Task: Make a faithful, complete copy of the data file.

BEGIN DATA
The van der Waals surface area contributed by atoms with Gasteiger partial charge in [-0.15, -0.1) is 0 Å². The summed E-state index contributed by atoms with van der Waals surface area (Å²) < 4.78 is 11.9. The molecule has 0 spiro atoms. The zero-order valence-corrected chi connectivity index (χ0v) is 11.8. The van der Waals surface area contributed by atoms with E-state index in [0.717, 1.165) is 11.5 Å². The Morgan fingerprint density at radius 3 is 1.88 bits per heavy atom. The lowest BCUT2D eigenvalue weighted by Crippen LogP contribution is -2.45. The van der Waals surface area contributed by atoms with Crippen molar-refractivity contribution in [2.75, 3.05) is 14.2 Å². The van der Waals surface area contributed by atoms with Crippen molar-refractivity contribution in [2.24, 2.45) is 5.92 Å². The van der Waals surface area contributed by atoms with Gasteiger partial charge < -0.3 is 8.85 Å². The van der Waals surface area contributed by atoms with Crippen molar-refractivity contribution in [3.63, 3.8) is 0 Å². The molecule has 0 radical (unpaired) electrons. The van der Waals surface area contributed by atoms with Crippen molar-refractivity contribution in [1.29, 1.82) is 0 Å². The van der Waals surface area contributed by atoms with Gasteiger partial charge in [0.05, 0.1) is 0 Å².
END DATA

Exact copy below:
The van der Waals surface area contributed by atoms with Gasteiger partial charge in [-0.15, -0.1) is 0 Å². The summed E-state index contributed by atoms with van der Waals surface area (Å²) < 4.78 is 11.9. The molecule has 0 spiro atoms. The zero-order valence-corrected chi connectivity index (χ0v) is 11.8. The van der Waals surface area contributed by atoms with E-state index in [0.717, 1.165) is 11.5 Å². The Morgan fingerprint density at radius 3 is 1.88 bits per heavy atom. The lowest BCUT2D eigenvalue weighted by Crippen LogP contribution is -2.45. The van der Waals surface area contributed by atoms with Crippen molar-refractivity contribution in [2.75, 3.05) is 14.2 Å². The van der Waals surface area contributed by atoms with Crippen molar-refractivity contribution in [2.24, 2.45) is 5.92 Å². The van der Waals surface area contributed by atoms with Gasteiger partial charge < -0.3 is 8.85 Å². The van der Waals surface area contributed by atoms with Crippen molar-refractivity contribution in [3.63, 3.8) is 0 Å². The molecule has 0 radical (unpaired) electrons. The van der Waals surface area contributed by atoms with Crippen molar-refractivity contribution in [1.29, 1.82) is 0 Å². The van der Waals surface area contributed by atoms with Gasteiger partial charge in [0.05, 0.1) is 0 Å².